Chenopodium . Leaves and top of plant x 0.5. - A: G Chenopodium hybridum (U). - B: Chenopodium vulvaria (£/).- C: (EH, U). - D: Chenopodium ficifolium subsp. ficifolium (U). ILL. MARJA KOISTINEN
Chenopodium pratericola is similar to narrow-leaved forms of the following species: G Chenopodium album (15), Chenopodium striatiforme (17), Chenopodium strictum (18) and Chenopodium virgatum (rare casual); however, these species are less silvery, the leaf apex is obtuse to acute (sometimes mucronate but not apiculate), and the stem is often red-tinged. Further, in these taxa the seeds are either broadly ovate in outline or larger ( Chenopodium album ).
Biology. In contrast to many other casual
Chenopodium species apparently sometimes setting seed in Norden, especially in the southern parts.
Distribution and habitat. A casual grain and cotton alien mainly recorded from ports, tips and chicken-runs; now very rarely seen. - D first record from 1894; NJy Thisted 1928, �lborg several records 1933-57, ØJy c. 5 localities, latest �rhus 1972, SJy �benr� 1939, FyL 3 localities, latest Svendborg 1961, Sjce 15 localities, mainly in the København area, latest Hvidovre 1975, LFM 4 localities, latest Stubbekøbing 1963. N fairly many records from mills and poultry farms in 0f, Ak, from VA to Ho, and in STSkaun, first in the 1920's; also on ballast in Ak Oslo 1903, 1905 and again in 1969 (from seed bank). S Sk at least 13 localities, latest Landskrona 1968, Bl Karlskrona 1938, Klm Kalmar 1921, Smi Bergunda 1924, Jönköping 1922, 1926, Källeryd 1926, Hl 5 localities, last Hanhals 1959, BhG c. 15 localities 1920 ’s-50’ s, Göteborg 1989, Vg Björketorp 1932, Ög Norrköping 1908, Sund 1930, Srm Eskilstuna 1999, Nyköping several records 1906-21 (with cotton), Nacka several records 1894- 1932, Salem 1919, Upl several localities around Stockholm and Uppsala, last 1952, Järlåsa 1923, Norrtälje 1925, Gst Gävle several records 1919-29, His Hudiksvall 1953, Mpd Skön 1911, Sundsvall 1922,7L Abisko 1927. A report from Vrm (Anonymous 1994) is due to misidentification. F first recorded 1904 but mainly in the period 1948-55; later on infrequent; c. 50 records from c. 20 places north to OP, more than half from Helsinki and Turku. I INo Akureyri 1950.
North America; a fairly frequent incomer in Europe.
Therophyte (summer-annual). Up to 1 m, young stems, inflorescences and lower surfaces of leaves usually conspicuously grey-farinose. Stem subangular, striped with green, without red colour, usually erect, branched in the middle and upper parts. Leaves with petiole up to 1(-1.5) cm; blade narrowly elliptic-ovate to narrowly trullate or lanceolate (wider leaves with a lobe-like tooth c. 1/3 from the base on one or both margins), 3-5(-6) x 0.4-1.5(-2.5) cm; base gradually tapering to the petiole; apex obtuse to acute, usually apiculate to mucronate; margin entire. Inflorescences axillary and terminal, panicle-like; glomerules small. Flowers mostly bisexual. Tepals 5, densely farinose, not covering the fruit at maturity, keeled, with wide membranous margin and ± obtuse apex. Stamens 5. Stigmas 2, c. 0.5 mm. Nut falling with the perianth; pericarp fairly easily detached. Seed horizontal, orbicular in outline, 0.8-1.1 mm; edge rounded; seed-coat black, glossy, rugulose. - Autumn. [2n=18]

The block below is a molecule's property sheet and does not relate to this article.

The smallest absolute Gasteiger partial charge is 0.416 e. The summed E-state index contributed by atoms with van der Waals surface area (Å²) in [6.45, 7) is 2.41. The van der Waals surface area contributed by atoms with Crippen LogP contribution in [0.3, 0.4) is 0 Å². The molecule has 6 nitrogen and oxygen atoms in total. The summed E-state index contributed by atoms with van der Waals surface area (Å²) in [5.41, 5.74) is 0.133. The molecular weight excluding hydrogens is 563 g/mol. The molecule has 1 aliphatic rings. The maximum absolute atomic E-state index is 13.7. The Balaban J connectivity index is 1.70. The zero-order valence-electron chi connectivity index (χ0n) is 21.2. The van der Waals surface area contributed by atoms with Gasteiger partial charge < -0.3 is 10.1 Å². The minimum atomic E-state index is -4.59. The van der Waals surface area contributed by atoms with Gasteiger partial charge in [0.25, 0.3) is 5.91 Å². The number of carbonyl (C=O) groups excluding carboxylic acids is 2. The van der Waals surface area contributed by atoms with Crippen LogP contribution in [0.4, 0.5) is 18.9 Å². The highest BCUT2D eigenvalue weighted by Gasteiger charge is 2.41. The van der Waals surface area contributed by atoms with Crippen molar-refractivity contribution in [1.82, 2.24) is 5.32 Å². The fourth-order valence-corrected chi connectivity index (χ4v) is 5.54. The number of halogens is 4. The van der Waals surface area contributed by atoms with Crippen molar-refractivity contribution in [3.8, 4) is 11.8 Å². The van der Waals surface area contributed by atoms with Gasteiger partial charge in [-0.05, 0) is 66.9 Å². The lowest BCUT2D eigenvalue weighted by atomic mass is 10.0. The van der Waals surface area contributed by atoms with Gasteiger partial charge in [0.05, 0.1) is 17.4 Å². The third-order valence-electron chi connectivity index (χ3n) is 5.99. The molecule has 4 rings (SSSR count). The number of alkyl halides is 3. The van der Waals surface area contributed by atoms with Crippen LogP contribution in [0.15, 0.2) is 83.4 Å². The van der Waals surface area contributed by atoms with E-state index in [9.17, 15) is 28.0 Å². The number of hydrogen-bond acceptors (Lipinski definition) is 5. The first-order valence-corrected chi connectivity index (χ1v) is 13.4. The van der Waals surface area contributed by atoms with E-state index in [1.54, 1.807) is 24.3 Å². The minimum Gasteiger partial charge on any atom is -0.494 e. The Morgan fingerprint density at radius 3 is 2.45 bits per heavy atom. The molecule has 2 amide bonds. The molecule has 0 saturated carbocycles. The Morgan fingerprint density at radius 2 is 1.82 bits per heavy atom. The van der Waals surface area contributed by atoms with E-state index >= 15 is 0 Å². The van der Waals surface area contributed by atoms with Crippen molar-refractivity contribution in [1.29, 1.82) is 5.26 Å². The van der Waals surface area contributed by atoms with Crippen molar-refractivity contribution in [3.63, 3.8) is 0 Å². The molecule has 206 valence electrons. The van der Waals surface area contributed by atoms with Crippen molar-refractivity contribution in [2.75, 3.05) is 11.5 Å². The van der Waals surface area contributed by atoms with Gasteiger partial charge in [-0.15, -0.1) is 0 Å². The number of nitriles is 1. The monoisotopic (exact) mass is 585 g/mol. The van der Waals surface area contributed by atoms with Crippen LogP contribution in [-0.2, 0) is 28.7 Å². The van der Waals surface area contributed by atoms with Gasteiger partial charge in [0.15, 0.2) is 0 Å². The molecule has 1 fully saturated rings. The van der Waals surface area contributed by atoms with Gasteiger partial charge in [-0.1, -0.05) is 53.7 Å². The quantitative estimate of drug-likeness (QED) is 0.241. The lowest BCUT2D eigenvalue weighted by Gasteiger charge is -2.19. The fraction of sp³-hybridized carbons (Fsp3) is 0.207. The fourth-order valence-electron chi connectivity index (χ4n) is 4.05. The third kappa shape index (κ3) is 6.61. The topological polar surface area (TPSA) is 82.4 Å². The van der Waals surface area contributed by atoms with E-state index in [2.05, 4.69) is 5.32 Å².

Chenopodium pratericola is the most widespread member of a critical North American group of narrow-leaved species. There are different views on how this group is best treated taxonomically. In the narrow sense G Chenopodium pratericola has fairly large, thin leaf-blades which are fairly sparsely farinose on the upper surface and have 1 or 2 prominent, lobe-like teeth in the basal half, and moderately strongly keeled tepals. The closely related G Chenopodium desiccatum (less weedy, with a more limited distribution in W North America) has thicker, more farinose, entire leaves and more strongly keeled tepals. Many Nordic specimens (especially small ones) have extremely narrow leaves without teeth; there are plants which are very farinose on stems, leaves and tepals as well as ones which are only a little farinose. Possibly different taxa have occurred in Norden, but because the specimens are usually in vegetative or early flowering state they cannot be determined with certainty. For this reason G Chenopodium pratericola must be taken in a wide sense here. Fig. 9. Chenopodium . Leaves and top of plant x 0.5. - A: G Chenopodium hybridum (U). - B: Chenopodium vulvaria (£/).- C: (EH, U). - D: Chenopodium ficifolium subsp. ficifolium (U). ILL. MARJA KOISTINEN Nomenclatural confusion has also occurred; the name Chenopodium leptophyllum has often been used for the species occurring in Norden, but belongs to a different species which is also related to C. pratericola. - If G Chenopodium desiccatum and C. pratericola prove to be conspecific the oldest name for the taxon is from 1902.
Rydberg, Bull. Torrey Bot. Club 39: 310 (1912)
Literature. Bassett & Crompton 1982, Crawford 1975, Reynolds 6 Crawford 1980.